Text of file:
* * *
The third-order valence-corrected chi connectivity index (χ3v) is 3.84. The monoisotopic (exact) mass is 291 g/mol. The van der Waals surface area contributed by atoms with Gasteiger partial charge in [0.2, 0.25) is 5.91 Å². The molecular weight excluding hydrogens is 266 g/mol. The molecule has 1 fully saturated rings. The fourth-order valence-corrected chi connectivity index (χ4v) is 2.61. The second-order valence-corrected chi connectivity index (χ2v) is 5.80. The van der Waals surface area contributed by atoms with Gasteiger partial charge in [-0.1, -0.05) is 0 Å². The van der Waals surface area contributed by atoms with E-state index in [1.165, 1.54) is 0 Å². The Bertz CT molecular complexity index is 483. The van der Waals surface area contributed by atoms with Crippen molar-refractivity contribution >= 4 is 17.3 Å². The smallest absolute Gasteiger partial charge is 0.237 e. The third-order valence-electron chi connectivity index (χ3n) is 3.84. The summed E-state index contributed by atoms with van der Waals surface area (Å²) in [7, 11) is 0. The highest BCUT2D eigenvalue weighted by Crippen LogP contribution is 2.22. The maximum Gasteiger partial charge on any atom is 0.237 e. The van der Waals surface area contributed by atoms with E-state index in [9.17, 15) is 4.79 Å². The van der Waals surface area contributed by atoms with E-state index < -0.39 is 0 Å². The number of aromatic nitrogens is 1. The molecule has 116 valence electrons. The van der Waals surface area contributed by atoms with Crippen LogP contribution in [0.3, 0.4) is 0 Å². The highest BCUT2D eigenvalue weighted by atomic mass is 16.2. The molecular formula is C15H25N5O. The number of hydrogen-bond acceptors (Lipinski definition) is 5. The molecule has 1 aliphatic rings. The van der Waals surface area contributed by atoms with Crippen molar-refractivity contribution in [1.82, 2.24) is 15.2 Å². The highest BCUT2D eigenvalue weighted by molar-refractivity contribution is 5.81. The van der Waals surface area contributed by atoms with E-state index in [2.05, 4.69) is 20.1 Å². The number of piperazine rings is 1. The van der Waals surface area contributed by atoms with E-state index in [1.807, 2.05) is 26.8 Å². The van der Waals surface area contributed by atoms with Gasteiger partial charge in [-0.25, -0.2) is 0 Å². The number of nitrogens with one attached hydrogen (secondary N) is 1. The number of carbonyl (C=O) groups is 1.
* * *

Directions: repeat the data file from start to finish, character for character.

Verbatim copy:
The third-order valence-corrected chi connectivity index (χ3v) is 3.84. The monoisotopic (exact) mass is 291 g/mol. The van der Waals surface area contributed by atoms with Gasteiger partial charge in [0.2, 0.25) is 5.91 Å². The molecular weight excluding hydrogens is 266 g/mol. The molecule has 1 fully saturated rings. The fourth-order valence-corrected chi connectivity index (χ4v) is 2.61. The second-order valence-corrected chi connectivity index (χ2v) is 5.80. The van der Waals surface area contributed by atoms with Gasteiger partial charge in [-0.1, -0.05) is 0 Å². The van der Waals surface area contributed by atoms with E-state index in [1.165, 1.54) is 0 Å². The Bertz CT molecular complexity index is 483. The van der Waals surface area contributed by atoms with Crippen molar-refractivity contribution >= 4 is 17.3 Å². The smallest absolute Gasteiger partial charge is 0.237 e. The third-order valence-electron chi connectivity index (χ3n) is 3.84. The summed E-state index contributed by atoms with van der Waals surface area (Å²) in [7, 11) is 0. The highest BCUT2D eigenvalue weighted by Crippen LogP contribution is 2.22. The maximum Gasteiger partial charge on any atom is 0.237 e. The van der Waals surface area contributed by atoms with E-state index in [9.17, 15) is 4.79 Å². The van der Waals surface area contributed by atoms with E-state index < -0.39 is 0 Å². The number of aromatic nitrogens is 1. The molecule has 116 valence electrons. The van der Waals surface area contributed by atoms with Crippen LogP contribution in [0.3, 0.4) is 0 Å². The highest BCUT2D eigenvalue weighted by atomic mass is 16.2. The molecular formula is C15H25N5O. The number of hydrogen-bond acceptors (Lipinski definition) is 5. The molecule has 1 aliphatic rings. The van der Waals surface area contributed by atoms with Crippen molar-refractivity contribution in [1.82, 2.24) is 15.2 Å². The highest BCUT2D eigenvalue weighted by molar-refractivity contribution is 5.81. The van der Waals surface area contributed by atoms with E-state index in [2.05, 4.69) is 20.1 Å². The number of piperazine rings is 1. The van der Waals surface area contributed by atoms with E-state index in [1.807, 2.05) is 26.8 Å². The van der Waals surface area contributed by atoms with Gasteiger partial charge in [-0.25, -0.2) is 0 Å². The number of nitrogens with one attached hydrogen (secondary N) is 1. The number of carbonyl (C=O) groups is 1.